Did your former career as a lawyer help you in writing a mystery?
(Laughs) I did really boring large firm anti-trust and corporate litigation. It’s not sexy. What helped me more is that I am a pantster (fly by the seat of one’s pants)! I knew who the dead people were going to be; I knew about the historical plot line; and I knew some clues in the modern timeline, but that was it. So in the modern-day one I basically had to solve the mystery along with my detectives. Some days everything was going great, but then on others I thought “OMG I need a break in this case before somebody else dies.” I have a basic plot arc, but if my characters act up or go somewhere different that doesn’t bother me. I found I was solving the mystery with my protagonists, which is….terrifying!
Who is your publisher?
Crooked Lane Books distributed by Penguin. They specialize in thriller and mystery. My agent got the contract for this book, but I never signed on for two (or more) books. I learned in my lawyering job that being held hostage by someone else’s schedule is not a fun way to live your life.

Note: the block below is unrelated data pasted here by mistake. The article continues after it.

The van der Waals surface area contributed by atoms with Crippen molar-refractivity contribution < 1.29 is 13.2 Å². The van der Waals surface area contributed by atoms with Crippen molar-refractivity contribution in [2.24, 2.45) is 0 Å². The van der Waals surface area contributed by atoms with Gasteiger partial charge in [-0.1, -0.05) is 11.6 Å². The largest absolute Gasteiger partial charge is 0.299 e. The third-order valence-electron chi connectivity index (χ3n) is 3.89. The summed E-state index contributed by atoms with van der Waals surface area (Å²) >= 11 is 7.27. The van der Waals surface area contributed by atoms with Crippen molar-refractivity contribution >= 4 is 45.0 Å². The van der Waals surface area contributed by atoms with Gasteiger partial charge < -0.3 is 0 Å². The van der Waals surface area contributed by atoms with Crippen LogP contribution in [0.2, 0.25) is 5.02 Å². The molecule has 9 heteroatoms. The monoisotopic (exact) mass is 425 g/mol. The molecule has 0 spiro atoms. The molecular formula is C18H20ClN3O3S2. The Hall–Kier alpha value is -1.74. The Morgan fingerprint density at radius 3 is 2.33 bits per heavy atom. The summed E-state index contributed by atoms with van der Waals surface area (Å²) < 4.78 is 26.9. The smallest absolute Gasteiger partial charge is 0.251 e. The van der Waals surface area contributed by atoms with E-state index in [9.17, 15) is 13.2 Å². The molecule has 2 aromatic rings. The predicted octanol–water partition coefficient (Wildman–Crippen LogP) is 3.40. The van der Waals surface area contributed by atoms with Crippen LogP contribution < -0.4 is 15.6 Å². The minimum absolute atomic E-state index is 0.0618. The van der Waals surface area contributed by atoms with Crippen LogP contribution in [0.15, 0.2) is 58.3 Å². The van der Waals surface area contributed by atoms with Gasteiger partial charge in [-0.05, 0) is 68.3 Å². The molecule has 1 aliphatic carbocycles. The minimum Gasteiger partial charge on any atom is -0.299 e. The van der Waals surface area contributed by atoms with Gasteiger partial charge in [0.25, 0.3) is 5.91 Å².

Is this the start of a series?
To be honest that’s up to how many people read the first one. I have 50,000 words written but will it take off? There will always be a historical timeline, and it won’t always be London. The next historical timeline will be set in Russia and the mystery is about the fall of the house of Fabergé, all stemming from the death of a Russian oligarch in London.
Latest book recommendation?
Wintering: the Power of Rest and Retreat in Difficult Times by British author Katherine May. It’s about the seasons of life and how they aren’t linear. I sent it unbidden to all my children, and I have recommended it to all my friends. It’s a perfect read for a pandemic. It is extraordinary.